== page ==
Local ’07: SEO/SEM for the Little Guy

The “little guys” at the local level are generally obscured in both the “organic search” and “paid” rankings of the search engines. A search for “home improvement” in “San Diego,” for instance, yields just two local contractors in 10 slots. The rest are “aggregators,” like ServiceMagic, that grab the top slots and essentially resell them, at a markup, to others.

But speakers at a client-only session at Local ’07 emphasized there is a business to be had in working with small local layers. “The little guys have the advantage on these (organic) pages” if they work at it, said Andrew Shotland, formerly of Insider Pages, who now runs Labitat. Shotland’s magic “to do” list includes publishing articles in multiple sources, updating information on the Internet Yellow Pages and search engines, gathering links from friendly local sites, and ensure you have “five star” reviews on all the social networks.

Shotland said the fight for pole position on the search engines has become the equivalent of the fight for top placement in the Yellow Pages, where companies may call themselves “AAA Plumbers,” and then “AAAA Plumbers” (I know about this. At one point, there were 27 variations on “Krasilovsky Safes” in the New York Yellow Pages, as different branches of the family duked it out with competing safe companies, a battle chronicled on an NPR feature a few years ago).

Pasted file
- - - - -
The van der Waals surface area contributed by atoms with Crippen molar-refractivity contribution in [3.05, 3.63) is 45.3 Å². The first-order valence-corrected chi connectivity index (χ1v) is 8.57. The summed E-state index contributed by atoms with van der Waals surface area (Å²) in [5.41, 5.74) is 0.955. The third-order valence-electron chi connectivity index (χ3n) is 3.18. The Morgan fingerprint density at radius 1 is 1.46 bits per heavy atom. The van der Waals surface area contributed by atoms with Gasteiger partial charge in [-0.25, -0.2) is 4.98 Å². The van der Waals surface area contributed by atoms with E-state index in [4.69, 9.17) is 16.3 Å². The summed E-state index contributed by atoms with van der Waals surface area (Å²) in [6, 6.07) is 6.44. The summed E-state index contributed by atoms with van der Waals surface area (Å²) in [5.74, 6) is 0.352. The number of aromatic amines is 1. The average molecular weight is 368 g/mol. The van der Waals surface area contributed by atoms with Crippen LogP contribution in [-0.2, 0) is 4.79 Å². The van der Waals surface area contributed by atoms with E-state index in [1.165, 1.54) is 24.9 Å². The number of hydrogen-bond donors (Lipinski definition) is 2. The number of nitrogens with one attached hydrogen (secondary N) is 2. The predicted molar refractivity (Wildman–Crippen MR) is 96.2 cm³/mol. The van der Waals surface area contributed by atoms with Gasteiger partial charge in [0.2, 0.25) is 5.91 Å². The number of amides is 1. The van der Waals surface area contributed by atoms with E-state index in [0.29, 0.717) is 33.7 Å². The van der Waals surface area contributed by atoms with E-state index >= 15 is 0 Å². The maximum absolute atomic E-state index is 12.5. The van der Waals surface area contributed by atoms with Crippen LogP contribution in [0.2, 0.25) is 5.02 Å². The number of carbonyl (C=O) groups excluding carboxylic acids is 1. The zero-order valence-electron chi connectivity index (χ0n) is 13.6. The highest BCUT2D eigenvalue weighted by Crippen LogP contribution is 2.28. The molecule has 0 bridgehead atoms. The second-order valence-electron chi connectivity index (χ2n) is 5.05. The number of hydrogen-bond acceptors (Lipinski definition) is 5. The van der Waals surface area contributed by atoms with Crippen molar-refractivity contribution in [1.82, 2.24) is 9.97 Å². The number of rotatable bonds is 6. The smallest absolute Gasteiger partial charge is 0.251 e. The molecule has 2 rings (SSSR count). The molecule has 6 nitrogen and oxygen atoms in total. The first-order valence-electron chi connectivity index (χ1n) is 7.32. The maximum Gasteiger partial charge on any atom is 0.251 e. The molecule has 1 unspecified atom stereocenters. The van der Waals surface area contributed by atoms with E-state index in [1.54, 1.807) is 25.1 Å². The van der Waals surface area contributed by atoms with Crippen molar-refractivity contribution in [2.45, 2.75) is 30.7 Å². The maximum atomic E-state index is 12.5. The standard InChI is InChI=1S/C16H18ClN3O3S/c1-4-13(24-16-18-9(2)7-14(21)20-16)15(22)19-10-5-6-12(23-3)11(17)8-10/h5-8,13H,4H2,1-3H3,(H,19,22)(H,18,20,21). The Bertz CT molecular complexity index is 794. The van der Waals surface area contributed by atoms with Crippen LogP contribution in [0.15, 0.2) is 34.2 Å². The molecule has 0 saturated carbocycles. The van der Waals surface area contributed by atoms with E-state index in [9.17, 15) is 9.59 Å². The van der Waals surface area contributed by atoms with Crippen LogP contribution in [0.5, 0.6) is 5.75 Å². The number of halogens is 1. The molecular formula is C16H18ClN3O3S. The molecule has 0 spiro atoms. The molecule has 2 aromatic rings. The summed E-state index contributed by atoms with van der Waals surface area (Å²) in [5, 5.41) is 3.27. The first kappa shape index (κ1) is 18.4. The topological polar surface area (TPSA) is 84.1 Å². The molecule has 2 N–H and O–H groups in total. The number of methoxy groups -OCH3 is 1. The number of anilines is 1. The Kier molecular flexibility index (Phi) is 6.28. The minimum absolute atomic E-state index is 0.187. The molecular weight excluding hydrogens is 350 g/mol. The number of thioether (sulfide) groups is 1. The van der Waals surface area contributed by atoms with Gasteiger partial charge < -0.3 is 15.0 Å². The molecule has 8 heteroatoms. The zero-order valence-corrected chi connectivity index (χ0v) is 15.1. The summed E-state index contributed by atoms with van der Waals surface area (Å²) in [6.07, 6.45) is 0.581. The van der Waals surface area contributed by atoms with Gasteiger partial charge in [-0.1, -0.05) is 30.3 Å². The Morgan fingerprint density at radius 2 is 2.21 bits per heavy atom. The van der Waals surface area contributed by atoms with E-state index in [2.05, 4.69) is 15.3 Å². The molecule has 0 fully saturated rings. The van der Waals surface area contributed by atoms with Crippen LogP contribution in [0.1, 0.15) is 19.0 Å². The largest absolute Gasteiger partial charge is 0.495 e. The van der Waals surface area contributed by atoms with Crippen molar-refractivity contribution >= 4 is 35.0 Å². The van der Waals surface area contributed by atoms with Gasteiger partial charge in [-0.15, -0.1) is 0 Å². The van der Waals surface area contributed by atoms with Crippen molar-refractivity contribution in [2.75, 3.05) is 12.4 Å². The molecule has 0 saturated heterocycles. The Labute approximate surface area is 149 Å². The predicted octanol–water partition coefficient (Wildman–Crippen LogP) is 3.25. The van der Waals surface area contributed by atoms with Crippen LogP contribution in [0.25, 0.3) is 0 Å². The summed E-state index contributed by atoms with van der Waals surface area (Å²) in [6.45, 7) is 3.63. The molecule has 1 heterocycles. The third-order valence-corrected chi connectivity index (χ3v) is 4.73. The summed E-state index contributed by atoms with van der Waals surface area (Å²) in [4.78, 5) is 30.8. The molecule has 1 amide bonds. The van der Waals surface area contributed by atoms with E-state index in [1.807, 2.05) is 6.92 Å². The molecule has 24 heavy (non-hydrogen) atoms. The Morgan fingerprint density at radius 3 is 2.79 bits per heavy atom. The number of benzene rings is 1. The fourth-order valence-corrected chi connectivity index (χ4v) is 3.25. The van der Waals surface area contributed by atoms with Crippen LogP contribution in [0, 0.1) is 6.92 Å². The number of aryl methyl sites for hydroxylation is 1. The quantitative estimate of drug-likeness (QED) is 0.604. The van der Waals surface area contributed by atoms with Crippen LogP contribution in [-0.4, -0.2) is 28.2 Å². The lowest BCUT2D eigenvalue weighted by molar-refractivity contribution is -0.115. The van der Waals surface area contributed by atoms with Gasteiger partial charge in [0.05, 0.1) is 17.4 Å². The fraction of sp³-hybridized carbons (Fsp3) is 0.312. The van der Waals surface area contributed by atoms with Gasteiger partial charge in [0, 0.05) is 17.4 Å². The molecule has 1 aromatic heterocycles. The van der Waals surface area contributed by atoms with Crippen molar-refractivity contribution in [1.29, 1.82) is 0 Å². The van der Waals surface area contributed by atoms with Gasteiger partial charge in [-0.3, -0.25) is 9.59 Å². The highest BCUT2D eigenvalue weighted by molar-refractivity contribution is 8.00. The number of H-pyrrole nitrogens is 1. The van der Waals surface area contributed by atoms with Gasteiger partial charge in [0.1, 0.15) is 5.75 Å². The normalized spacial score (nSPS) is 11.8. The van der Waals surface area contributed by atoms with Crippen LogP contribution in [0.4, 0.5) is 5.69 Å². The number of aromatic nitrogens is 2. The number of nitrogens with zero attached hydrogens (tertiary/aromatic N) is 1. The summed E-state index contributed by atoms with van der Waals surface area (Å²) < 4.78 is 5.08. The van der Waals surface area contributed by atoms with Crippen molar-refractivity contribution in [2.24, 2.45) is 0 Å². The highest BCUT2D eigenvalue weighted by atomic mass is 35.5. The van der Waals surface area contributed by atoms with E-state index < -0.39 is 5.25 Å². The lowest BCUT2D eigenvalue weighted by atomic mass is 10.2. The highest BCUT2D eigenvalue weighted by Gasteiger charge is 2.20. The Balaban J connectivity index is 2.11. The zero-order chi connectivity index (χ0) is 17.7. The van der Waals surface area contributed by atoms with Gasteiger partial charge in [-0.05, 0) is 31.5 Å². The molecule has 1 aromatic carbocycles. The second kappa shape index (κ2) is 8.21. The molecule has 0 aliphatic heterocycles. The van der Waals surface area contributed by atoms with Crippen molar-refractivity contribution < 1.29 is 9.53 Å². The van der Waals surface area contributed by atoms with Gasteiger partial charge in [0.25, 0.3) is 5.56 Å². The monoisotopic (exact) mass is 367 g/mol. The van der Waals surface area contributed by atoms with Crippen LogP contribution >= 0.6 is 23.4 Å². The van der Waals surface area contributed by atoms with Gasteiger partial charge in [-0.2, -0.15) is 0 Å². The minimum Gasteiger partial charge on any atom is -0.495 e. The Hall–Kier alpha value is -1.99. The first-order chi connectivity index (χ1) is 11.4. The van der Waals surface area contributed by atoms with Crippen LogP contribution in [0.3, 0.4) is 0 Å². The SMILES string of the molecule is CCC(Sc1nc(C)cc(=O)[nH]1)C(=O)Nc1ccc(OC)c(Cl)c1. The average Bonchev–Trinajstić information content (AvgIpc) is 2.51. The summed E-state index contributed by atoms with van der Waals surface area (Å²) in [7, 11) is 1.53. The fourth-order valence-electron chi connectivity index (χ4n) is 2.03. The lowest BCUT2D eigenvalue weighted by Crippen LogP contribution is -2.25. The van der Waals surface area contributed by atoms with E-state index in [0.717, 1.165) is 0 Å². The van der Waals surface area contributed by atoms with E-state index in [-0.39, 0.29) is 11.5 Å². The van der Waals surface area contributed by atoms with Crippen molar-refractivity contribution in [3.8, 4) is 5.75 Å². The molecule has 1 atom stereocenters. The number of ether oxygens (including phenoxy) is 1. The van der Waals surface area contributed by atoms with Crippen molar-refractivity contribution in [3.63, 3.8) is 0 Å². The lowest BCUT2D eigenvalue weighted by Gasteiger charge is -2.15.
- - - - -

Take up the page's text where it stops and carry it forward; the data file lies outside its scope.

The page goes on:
With the rise of proximity search, the most successful Realtor, plumber or landscaper would simply open an office in the center of every town. “We’re opening a new business. It is called centrid-real-estate.com,” Shotland joked. “These are the kinds of things people are doing every day.”

Uzi Eliahou and Dorab Patel at Matchcraft added that companies should focus more on developing vertical site traffic. They said that vertical sites, like Lawn and Garden Yellow Pages, now get about 25 percent of all searches, and the share of traffic is creeping up on horizontal sites every day.

The Matchcraft guys also said organic search is where much of the focus is moving for local businesses, which increasingly find themselves shut out of paid search by high prices and a “lock” by the aggregators. Their research indicates that local businesses only make headway on paid listings in certain, under-leveraged categories, such as landscaping and nail salons.

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